The coldest weather in years is now descending upon most of the country bringing with it frigid temperatures and related problems not usually experienced by many homeowners including frozen pipes.
As temperatures drop below 20 degrees fahrenheit, pipes with little or no insulation can crack and spew out more than 250 gallons of water a day, destroying floors, soaking furniture, and ruining personal items. Cleaning up after a pipe burst is time consuming and smelly work, made even more difficult by the frigid temperatures.
One insurance company, State Farm, is reminding its customers to take several precautions now before the worst of the cold weather hits:
- Avoid frozen pipes by insulating pipes that run along outside walls, floors and ceilings.
- Disconnect outside garden hoses, wrap exposed pipes with insulating sleeves or tape, and seal foundation cracks that let arctic air freeze pipes in crawlspaces.
In addition, there are two simple tasks homeowners can do in about two minutes that can help protect pipes and homes when a severe freeze is predicted:
- Open cabinet doors to allow heat to get to piping under sinks and vanities near exterior walls.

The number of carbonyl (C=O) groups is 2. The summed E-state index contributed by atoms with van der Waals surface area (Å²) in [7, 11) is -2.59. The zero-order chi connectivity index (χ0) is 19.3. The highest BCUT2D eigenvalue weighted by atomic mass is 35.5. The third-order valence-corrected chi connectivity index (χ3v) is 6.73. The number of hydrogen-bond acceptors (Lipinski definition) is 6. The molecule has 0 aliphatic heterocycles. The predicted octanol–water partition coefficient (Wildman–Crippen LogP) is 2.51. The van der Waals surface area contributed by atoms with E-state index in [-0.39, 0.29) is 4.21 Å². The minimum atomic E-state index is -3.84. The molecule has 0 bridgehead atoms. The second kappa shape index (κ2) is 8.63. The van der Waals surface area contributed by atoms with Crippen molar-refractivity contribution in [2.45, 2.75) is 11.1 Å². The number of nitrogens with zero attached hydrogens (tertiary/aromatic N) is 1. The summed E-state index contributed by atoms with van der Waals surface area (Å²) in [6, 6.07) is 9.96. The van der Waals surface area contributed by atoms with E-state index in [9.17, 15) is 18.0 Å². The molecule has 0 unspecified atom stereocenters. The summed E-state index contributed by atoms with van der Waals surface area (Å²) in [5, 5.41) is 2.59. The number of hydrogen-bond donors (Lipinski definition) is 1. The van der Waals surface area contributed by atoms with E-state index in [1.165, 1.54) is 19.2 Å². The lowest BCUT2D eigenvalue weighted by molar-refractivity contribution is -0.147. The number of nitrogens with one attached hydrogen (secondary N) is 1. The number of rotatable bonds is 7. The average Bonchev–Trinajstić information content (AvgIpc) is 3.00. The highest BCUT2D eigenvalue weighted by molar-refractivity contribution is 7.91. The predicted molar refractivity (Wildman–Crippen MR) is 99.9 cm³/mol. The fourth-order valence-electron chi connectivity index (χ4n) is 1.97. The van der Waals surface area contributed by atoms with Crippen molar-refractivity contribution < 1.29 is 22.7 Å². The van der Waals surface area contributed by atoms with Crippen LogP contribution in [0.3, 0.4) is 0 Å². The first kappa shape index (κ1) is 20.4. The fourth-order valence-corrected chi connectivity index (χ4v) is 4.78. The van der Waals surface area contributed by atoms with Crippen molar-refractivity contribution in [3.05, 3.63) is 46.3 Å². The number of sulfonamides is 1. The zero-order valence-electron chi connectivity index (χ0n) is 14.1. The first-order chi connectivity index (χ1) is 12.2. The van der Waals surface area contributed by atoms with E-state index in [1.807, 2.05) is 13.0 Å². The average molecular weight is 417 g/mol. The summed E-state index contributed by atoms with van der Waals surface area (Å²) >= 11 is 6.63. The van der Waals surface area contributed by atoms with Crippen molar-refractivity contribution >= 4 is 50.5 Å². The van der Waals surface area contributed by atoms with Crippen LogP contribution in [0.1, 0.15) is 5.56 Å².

- Run a small trickle of water at vulnerable cold and hot faucets.
Should your pipes end up freezing anyway, you can carefully thaw them out on your own. You need to locate which section of the pipe is frozen (usually the area where the water pipe enters the house or along exterior walls) and then heat that pipe up by pointing a hair dryer at it and running it back and forth. You can also face an electric space heater at the pipe, but that option will take longer than the hair dryer to unblock your pipes.
Do not use a blowtorch as it can quickly boil the water in your pipe and cause it to burst. Also, do not use a kerosene or propane heater, charcoal stove, or other open flame device as they can cause a fire as well as increase your exposure to deadly carbon monoxide fumes.
If you still can’t get your pipes unfrozen, then call a plumber.
Fortunately, severe cold weather generally lasts for just a few days before warmer temperatures move back in, removing the threat of bust pipes at least for the moment.
Source: State Farm
Photo Credit: Lyris Godoy
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